CONCORD, Mass. — A century and a half before the #MeToo movement gave women a bold, new collective voice, Louisa May Alcott was lending them her own.
Society had far different expectations of women in 1867, when publisher Thomas Niles asked Alcott to write a “girls’ story.” At a time when women were expected to marry, often did not hold employment and could not vote, Alcott had her doubts about the success of “Little Women.”
Since then, the coming-of-age book has been translated into more than 50 languages and made into films, a musical and a recently aired PBS “Masterpiece” miniseries. The novel constantly finds new audiences as women worldwide confront sexual misconduct, misogyny and pay inequity.
Mayela Boeder, 34, of Appleton, Wisconsin, read “Little Women” as a girl and thinks it’s still relevant.
“You could say that strong females in literature, TV and every other medium have slowly shaped the minds of modern strong women,” she says.
“We grew up with Buffy, Hermione, Katnis, Jo, Lizzie Bennet, Sara Crewe, among others,” she says, “and so we have almost been groomed to fight for what’s right and to not let others take advantage of us.”
Alcott drew heavily from her experiences living in poverty with progressive parents Bronson and Abigail Alcott and three sisters in Concord, Massachusetts. Although her transcendentalist father led his family through 30 homes, one stands out as the place where “Little Women” was written: Orchard House.
Alcott was 26 when her family moved into the then-dilapidated house in 1858. The enterprising family turned the tenant farmhouse, once slated for destruction, into a place where Ralph Waldo Emerson, Henry David Thoreau and other literary neighbours would drop by for intellectual discussions. Bronson encouraged his wife and daughters to join and built Louisa a desk at a time when writing was considered by scientists to be injurious to the female psyche.
Looking back, says Orchard House Executive Director Jan Turnquist, the Alcotts were feminists. “They believed all humans have agency,” she says.
She tells of how Louisa May Alcott was the first woman to register to vote in Concord in 1879, when Massachusetts gave women the right to vote in town elections on education and children issues.
In 1880, Alcott and 19 other women attended the Concord town meeting and cast their ballots. In a letter to periodical Woman’s Journal, Alcott wrote of voting: “No bolt fell on our audacious heads, no earthquake shook the town.”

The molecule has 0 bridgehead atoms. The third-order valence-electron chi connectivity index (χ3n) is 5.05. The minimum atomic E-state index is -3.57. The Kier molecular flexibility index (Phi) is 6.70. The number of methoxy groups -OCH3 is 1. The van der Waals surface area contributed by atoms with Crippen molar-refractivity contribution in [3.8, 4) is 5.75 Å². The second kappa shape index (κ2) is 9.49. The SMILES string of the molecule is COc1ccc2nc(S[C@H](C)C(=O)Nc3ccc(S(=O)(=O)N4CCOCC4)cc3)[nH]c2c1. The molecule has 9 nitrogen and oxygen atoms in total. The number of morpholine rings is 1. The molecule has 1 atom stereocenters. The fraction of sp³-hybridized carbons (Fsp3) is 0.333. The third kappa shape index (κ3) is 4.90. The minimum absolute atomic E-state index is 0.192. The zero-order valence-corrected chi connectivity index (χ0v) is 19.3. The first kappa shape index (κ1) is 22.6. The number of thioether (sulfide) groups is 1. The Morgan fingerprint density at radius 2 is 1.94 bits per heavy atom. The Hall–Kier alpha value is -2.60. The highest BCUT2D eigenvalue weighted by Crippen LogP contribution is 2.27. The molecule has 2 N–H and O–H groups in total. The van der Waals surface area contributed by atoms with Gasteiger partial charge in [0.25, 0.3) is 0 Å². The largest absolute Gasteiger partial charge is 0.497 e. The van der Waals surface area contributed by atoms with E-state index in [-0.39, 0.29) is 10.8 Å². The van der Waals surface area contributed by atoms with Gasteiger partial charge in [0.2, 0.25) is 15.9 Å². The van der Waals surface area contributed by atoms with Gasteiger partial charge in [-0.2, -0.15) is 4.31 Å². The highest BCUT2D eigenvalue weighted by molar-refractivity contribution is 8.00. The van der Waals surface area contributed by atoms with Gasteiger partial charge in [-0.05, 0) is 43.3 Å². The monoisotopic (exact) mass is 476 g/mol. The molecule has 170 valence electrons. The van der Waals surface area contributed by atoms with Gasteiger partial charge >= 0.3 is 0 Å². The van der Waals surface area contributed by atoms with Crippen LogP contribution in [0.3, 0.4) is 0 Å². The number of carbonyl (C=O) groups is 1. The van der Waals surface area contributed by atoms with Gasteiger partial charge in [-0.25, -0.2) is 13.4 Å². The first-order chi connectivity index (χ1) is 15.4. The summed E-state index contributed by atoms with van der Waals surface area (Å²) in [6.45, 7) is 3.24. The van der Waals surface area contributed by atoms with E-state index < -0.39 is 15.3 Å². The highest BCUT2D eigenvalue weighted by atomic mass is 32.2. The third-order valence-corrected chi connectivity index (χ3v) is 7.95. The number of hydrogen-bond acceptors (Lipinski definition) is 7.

Alcott did other unconventional things. At 30, she served as a nurse in the Civil War. She travelled alone when most women could not. And she wrote stories that are the equivalent of a modern-day James Patterson thriller at a time when female authors were not popular.
Although there’s no evidence Alcott was ever sexually assaulted, she was harassed and had to endure misogyny as an ambitious, unmarried woman.
After writing the first part of “Little Women” in 1868, Alcott received a flood of letters asking if the main character, Jo March, would marry neighbour boy Laurie. Pulitzer Prize-winning Alcott historian John Matteson says, “Her publisher said, ‘You have to marry her off,’ and wanted the character to marry Laurie.”
Alcott was mortified that her mother had to scrape to keep the family going financially. “She knew what a trap marriage could be,” Matteson says. “She very much intended not to marry Jo off at all.”
Alcott appeased Niles, the publisher, by writing in Professor Friedrich Bhaer, a homely German professor, as a husband.
One of Alcott’s goals was to lift her family out of poverty. She took jobs as a teacher, seamstress, writer and, in one instance, a live-in companion for the sick sister of a man named James Richardson.
Instead of having her tend to his sister, Richardson had 18-year-old Alcott do housekeeping and spend evenings listening to him reading romantic poetry. He started slipping suggestive notes beneath her bedroom door and added backbreaking work to her chores as she rejected his advances. She quit, making only $4 for the seven-week stay.
While she hesitates to call that a #MeToo encounter, Turnquist says it was “sleazy and not appropriate,” and bordered on sexual harassment.
Alcott wrote an essay on the experience, which friend James Field, editor of The Atlantic, assessed and said: “Stick to your teaching. You can’t write.”
Nevertheless, she persisted.
“She would be so supportive of the #MeToo Movement and equal pay for equal work,” Turnquist says.
To celebrate the sesquicentennial, Orchard House will host many events, including a conversational series to discuss the book’s modern-day relevance. On the actual 150th anniversary, Sept. 30, it will be read sequentially in parts and videotaped worldwide.